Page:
Jul 14, 2009

Primary brain targets of nerve agents: the role of the amygdala in comparison to the hippocampus

V Aroniadou-AnderjaskaM F M Braga


Exposure to nerve agents and other organophosphorus acetylcholinesterases used in industry and agriculture can cause death, or brain damage, producing long-term cognitive and behavioral deficits. Brain damage is primarily caused by the intense seizure activity induced by these agents. Identifying the brain regions that respond most intensely to nerve agents, in terms of generating and spreading seizure activity, along with knowledge of the physiology and biochemistry of these regions, can facilitate the development of pharmacological treatments that will effectively control seizures even if administered when seizures are well underway. Here, we contrast the pathological (neuronal damage) and pathophysiological (neuronal activity) findings of responses to nerve agents in the amygdala and the hippocampus, the two brain structures that play a central role in the generation and spread of seizures. The evidence so far suggests that exposure to nerve agents causes significantly more damage in the amygdala than in the hippocampus. Furthermore, in in vitro brain slices, the amygdala generates prolonged, seizure-like neuronal discharges in response to the nerve agent soman, at a time when the hippocampus generates only interictal-like a...Continue Reading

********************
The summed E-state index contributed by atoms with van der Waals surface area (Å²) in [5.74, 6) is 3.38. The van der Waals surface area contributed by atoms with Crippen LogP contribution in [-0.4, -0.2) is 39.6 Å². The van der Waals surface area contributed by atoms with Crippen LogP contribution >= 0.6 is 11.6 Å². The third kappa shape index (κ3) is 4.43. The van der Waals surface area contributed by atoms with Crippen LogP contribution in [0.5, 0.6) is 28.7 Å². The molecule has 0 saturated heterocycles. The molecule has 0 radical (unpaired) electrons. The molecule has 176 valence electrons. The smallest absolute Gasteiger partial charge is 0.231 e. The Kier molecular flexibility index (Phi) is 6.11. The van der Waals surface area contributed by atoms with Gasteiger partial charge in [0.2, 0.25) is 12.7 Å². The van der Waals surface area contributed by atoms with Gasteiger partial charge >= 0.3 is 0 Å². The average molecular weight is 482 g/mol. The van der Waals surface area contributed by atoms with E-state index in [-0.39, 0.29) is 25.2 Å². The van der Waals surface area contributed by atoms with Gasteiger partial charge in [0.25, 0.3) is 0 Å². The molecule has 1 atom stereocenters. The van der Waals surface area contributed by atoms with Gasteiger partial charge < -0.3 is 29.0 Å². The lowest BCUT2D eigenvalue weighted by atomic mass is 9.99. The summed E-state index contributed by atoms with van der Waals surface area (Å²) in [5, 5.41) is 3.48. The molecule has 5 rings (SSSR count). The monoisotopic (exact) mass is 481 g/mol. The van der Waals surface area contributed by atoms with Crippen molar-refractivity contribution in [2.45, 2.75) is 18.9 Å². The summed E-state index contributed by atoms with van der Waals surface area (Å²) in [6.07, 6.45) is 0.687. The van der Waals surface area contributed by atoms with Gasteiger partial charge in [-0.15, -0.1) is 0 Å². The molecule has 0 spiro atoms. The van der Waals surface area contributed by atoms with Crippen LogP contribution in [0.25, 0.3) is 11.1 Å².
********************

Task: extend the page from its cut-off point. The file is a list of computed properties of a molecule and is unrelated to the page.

Mentioned in this Paper

Genus Hippocampus
Structure of Hippocampal Formation
Entire Hippocampus
Body Fluid Discharge
Non-epileptic Convulsion
Brain Damage, Chronic

Related Feeds

Amygdala and Midbrain Dopamine

The midbrain dopamine system is widely studied for its involvement in emotional and motivational behavior. Some of these neurons receive information from the amygdala and project throughout the cortex. When the circuit and transmission of dopamine is disrupted symptoms may present. Here is the latest research on the amygdala and midbrain dopamine.

Amygdala: Sensory Processes

Amygdalae, nuclei clusters located in the temporal lobe of the brain, play a role in memory, emotional responses, and decision-making. Here is the latest research on sensory processes in the amygdala.